The unfinished basement of the church was used for the first time for a Christmas program given by the schoolchildren in 1950. There was much hurry-up work to be done; Darrell Smith, principal, and Elder Teel worked up to the last minute to get it ready. For a few weeks after this the basement was used for church services, but, with nothing but sub flooring and tarpaper above, the snow and rain leaked through, and the basement became too wet. Reluctantly, the members returned to the school and the double church services where they stayed until summer when the roof was on the church.
The basement served as a place of worship until the main part of the sanctuary was completed. The first meeting in the church proper was in the early part of 1952 (click to photo to enlarge) when Elder Teel held a series of evangelistic meetings. Midway through the meetings, he accepted an invitation to pastor the University Church in Loma Linda, and Elder Leslie Hardinge was asked to complete the series. In another example of commitment, the Spencerville members dedicated this same church on April 3, 1954, just two years after its completion. The $100,000 church was dedicated without debt. The Columbia Union Visitor reported:
“Elder D. K. Smith, who has been pastor since March 1952, and his devoted members who have donated many free hours of labor and thousands of dollars to this new church edifice and school, still are planning with God’s direction to build a recreation center for the school children. The pastor, each consecrated member, and others who have had a part in helping push forward this work of faith say, “To God be the glory” (Columbia Union Visitor, May 13, 1954).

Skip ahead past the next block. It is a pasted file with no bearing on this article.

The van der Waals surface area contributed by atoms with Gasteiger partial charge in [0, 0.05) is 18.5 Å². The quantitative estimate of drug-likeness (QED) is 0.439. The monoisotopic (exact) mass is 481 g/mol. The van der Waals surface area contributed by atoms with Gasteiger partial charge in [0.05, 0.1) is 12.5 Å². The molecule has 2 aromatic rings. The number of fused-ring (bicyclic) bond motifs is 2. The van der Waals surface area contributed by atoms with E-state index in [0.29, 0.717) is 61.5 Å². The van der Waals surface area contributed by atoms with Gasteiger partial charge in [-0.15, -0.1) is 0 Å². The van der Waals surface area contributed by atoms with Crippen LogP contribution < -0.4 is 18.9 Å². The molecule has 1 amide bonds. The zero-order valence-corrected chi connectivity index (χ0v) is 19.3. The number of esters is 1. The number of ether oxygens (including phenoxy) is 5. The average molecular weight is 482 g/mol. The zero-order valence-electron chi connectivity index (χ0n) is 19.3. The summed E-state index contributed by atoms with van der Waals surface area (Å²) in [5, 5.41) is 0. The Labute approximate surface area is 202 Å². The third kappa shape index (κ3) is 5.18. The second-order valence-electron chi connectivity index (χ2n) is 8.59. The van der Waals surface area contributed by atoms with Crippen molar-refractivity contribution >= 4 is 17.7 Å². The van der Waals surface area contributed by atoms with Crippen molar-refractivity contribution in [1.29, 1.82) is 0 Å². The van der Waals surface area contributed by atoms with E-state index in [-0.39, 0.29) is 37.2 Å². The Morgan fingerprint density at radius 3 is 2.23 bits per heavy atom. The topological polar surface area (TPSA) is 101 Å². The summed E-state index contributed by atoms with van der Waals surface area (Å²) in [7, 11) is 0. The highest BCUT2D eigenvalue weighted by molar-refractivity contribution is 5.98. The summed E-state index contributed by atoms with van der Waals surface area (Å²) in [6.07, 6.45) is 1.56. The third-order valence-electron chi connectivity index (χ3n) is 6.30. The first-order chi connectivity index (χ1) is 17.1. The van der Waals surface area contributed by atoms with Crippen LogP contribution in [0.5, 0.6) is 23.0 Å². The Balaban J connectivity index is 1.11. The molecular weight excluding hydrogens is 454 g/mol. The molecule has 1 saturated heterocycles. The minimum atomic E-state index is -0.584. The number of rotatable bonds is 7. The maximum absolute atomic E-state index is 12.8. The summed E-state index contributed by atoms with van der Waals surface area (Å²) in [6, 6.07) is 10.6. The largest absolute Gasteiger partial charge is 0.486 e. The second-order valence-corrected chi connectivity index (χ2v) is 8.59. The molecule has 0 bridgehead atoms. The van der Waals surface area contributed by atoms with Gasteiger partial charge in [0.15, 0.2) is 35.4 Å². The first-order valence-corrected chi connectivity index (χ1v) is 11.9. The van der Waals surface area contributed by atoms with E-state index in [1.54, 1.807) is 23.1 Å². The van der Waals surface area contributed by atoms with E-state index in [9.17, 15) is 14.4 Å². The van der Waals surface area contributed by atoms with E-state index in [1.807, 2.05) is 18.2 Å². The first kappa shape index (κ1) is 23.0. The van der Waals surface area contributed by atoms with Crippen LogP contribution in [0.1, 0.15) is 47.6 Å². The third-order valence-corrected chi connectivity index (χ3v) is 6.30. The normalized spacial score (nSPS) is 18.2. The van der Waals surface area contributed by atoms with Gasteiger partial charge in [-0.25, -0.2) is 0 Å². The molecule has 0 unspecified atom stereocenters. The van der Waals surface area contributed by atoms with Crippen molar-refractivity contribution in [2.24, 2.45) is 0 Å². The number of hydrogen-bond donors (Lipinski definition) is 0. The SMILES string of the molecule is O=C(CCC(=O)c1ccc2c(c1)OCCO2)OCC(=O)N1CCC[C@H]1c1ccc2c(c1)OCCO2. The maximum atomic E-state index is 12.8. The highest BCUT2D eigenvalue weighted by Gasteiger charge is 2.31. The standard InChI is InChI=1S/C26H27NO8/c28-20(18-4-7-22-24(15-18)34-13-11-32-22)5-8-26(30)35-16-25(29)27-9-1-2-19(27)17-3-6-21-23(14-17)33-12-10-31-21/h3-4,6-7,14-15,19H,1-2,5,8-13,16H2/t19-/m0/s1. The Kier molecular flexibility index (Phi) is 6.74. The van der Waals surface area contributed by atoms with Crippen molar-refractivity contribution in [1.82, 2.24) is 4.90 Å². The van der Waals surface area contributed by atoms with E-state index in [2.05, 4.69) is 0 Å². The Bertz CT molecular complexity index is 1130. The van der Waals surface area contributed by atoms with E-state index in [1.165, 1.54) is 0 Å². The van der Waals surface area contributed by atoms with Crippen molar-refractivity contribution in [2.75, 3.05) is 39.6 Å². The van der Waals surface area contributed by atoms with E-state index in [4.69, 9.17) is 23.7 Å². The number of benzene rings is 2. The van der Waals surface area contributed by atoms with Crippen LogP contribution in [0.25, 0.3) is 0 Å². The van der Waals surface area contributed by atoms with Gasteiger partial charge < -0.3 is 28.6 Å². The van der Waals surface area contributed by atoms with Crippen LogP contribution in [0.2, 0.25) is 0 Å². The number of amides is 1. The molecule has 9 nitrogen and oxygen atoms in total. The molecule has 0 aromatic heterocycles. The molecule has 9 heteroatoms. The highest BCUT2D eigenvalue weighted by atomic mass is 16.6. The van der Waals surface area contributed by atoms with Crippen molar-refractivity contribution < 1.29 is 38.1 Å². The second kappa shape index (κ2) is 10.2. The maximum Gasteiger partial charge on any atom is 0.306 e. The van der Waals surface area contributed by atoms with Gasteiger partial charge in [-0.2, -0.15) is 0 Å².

In 1966, Elder Teel wrote from California, “We consider it a real privilege to have been a part of your on-going and ever-growing program. We worshiped with you in the moth-eaten and termite-tattered tabernacle. We saw the school experiencing birth pains. We helped cut down the trees for a church site. We saw the women pound nails for the subfloor of the sanctuary. We were there when the tabernacle burned and were glad we could collect the insurance. We were there when we moved into the basement of the new church with only the subflooring and tarpaper above us for a roof. We were there when we moved into our new church home, and it was beautiful!”
During the construction of the church, people were heard to say, “Why are we building such a large church? We will never fill it!” When that church was dedicated in 1954, the membership was 164. In 1966, it had grown to 354 and it was necessary to have two services each Sabbath. By 1973, the membership had risen to 433 and was still growing. It was time to build again. Committees were formed, plans were made, and an eight-acre site on New Hampshire Avenue was purchased. Because there were two differing opinions among the members—some wanted to put an addition on the old church, while others wanted to build a new one—and because the county was so long in providing a permit, it was 1978 before construction began. Once again, the members were willing to put in hours of volunteer work. There were those in the congregation who donated their skills in earth moving, insulation, painting, cabinetry, and installation of a fire-alarm system. Nearly every member of the congregation provided funds, and early in 1980, the new church was ready for occupancy.
The Modern Era
Many members gave of their time, talents, and finances to bring the building to completion. The new building was located back on “Brown’s Corner” and the intersection of New Hampshire Avenue and Route 198. The last time Spencerville members met in the old church on Good Hope Road was January 26, 1980.
On February 2, 1980, they met in the newly finished church for the first time, and on February 9, the church was dedicated. Life continued and grew in the new building. The new electronic organ along with the choir lifted their voices of praise. The children’s offering started back in the old church continued. And the sanctuary that many thought could never be filled, began to fill Sabbath after Sabbath.